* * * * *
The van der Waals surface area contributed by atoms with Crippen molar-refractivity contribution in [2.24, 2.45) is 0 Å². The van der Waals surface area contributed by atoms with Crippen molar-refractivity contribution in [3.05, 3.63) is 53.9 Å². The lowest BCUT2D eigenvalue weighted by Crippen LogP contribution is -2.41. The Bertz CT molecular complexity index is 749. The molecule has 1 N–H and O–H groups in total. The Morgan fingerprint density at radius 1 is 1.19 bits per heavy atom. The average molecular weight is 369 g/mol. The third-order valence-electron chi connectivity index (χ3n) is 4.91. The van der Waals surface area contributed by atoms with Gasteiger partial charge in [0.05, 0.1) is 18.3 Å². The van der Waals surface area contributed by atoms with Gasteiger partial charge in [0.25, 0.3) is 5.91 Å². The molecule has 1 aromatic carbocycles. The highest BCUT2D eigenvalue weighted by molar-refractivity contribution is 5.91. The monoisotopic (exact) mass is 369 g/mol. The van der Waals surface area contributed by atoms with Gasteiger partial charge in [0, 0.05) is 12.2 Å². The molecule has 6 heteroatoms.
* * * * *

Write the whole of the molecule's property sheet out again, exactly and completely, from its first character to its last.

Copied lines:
The van der Waals surface area contributed by atoms with Crippen molar-refractivity contribution in [2.24, 2.45) is 0 Å². The van der Waals surface area contributed by atoms with Crippen molar-refractivity contribution in [3.05, 3.63) is 53.9 Å². The lowest BCUT2D eigenvalue weighted by Crippen LogP contribution is -2.41. The Bertz CT molecular complexity index is 749. The molecule has 1 N–H and O–H groups in total. The Morgan fingerprint density at radius 1 is 1.19 bits per heavy atom. The average molecular weight is 369 g/mol. The third-order valence-electron chi connectivity index (χ3n) is 4.91. The van der Waals surface area contributed by atoms with Gasteiger partial charge in [0.05, 0.1) is 18.3 Å². The van der Waals surface area contributed by atoms with Gasteiger partial charge in [0.25, 0.3) is 5.91 Å². The molecule has 1 aromatic carbocycles. The highest BCUT2D eigenvalue weighted by molar-refractivity contribution is 5.91. The monoisotopic (exact) mass is 369 g/mol. The van der Waals surface area contributed by atoms with Gasteiger partial charge in [0, 0.05) is 12.2 Å². The molecule has 6 heteroatoms.